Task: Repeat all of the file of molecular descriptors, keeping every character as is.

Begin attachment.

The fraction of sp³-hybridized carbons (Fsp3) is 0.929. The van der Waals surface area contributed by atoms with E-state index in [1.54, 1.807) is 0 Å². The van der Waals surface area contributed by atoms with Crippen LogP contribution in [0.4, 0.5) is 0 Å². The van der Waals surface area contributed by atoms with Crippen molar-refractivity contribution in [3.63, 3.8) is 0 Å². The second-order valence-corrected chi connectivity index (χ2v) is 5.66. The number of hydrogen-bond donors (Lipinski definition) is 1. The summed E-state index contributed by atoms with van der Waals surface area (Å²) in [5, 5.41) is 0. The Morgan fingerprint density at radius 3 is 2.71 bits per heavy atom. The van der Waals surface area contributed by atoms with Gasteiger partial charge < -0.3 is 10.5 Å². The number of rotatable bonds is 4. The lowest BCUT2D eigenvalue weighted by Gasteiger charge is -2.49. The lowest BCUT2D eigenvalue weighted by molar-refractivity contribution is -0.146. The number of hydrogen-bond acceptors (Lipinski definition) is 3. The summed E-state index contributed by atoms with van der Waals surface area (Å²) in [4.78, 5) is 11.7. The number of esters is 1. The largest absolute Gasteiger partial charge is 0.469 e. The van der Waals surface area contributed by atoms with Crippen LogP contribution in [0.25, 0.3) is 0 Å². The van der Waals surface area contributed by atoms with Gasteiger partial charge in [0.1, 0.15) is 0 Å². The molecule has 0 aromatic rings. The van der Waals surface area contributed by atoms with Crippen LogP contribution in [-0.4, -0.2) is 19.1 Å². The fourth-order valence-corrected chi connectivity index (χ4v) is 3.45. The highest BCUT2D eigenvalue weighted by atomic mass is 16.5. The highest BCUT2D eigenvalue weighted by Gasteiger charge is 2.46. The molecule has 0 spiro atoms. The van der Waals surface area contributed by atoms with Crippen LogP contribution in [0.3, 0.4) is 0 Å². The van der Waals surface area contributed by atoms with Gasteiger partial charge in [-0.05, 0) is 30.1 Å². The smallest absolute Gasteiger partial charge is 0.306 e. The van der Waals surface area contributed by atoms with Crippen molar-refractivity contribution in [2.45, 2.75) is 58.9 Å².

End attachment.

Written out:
The fraction of sp³-hybridized carbons (Fsp3) is 0.929. The van der Waals surface area contributed by atoms with E-state index in [1.54, 1.807) is 0 Å². The van der Waals surface area contributed by atoms with Crippen LogP contribution in [0.4, 0.5) is 0 Å². The van der Waals surface area contributed by atoms with Crippen molar-refractivity contribution in [3.63, 3.8) is 0 Å². The second-order valence-corrected chi connectivity index (χ2v) is 5.66. The number of hydrogen-bond donors (Lipinski definition) is 1. The summed E-state index contributed by atoms with van der Waals surface area (Å²) in [5, 5.41) is 0. The Morgan fingerprint density at radius 3 is 2.71 bits per heavy atom. The van der Waals surface area contributed by atoms with Gasteiger partial charge < -0.3 is 10.5 Å². The number of rotatable bonds is 4. The lowest BCUT2D eigenvalue weighted by Gasteiger charge is -2.49. The lowest BCUT2D eigenvalue weighted by molar-refractivity contribution is -0.146. The number of hydrogen-bond acceptors (Lipinski definition) is 3. The summed E-state index contributed by atoms with van der Waals surface area (Å²) in [4.78, 5) is 11.7. The number of esters is 1. The largest absolute Gasteiger partial charge is 0.469 e. The van der Waals surface area contributed by atoms with Crippen LogP contribution in [0.25, 0.3) is 0 Å². The van der Waals surface area contributed by atoms with Gasteiger partial charge in [0.1, 0.15) is 0 Å². The molecule has 0 aromatic rings. The van der Waals surface area contributed by atoms with Crippen LogP contribution in [-0.4, -0.2) is 19.1 Å². The fourth-order valence-corrected chi connectivity index (χ4v) is 3.45. The highest BCUT2D eigenvalue weighted by atomic mass is 16.5. The highest BCUT2D eigenvalue weighted by Gasteiger charge is 2.46. The molecule has 0 spiro atoms. The van der Waals surface area contributed by atoms with Crippen LogP contribution in [0.3, 0.4) is 0 Å². The van der Waals surface area contributed by atoms with Gasteiger partial charge in [-0.05, 0) is 30.1 Å². The smallest absolute Gasteiger partial charge is 0.306 e. The van der Waals surface area contributed by atoms with Crippen molar-refractivity contribution in [2.45, 2.75) is 58.9 Å².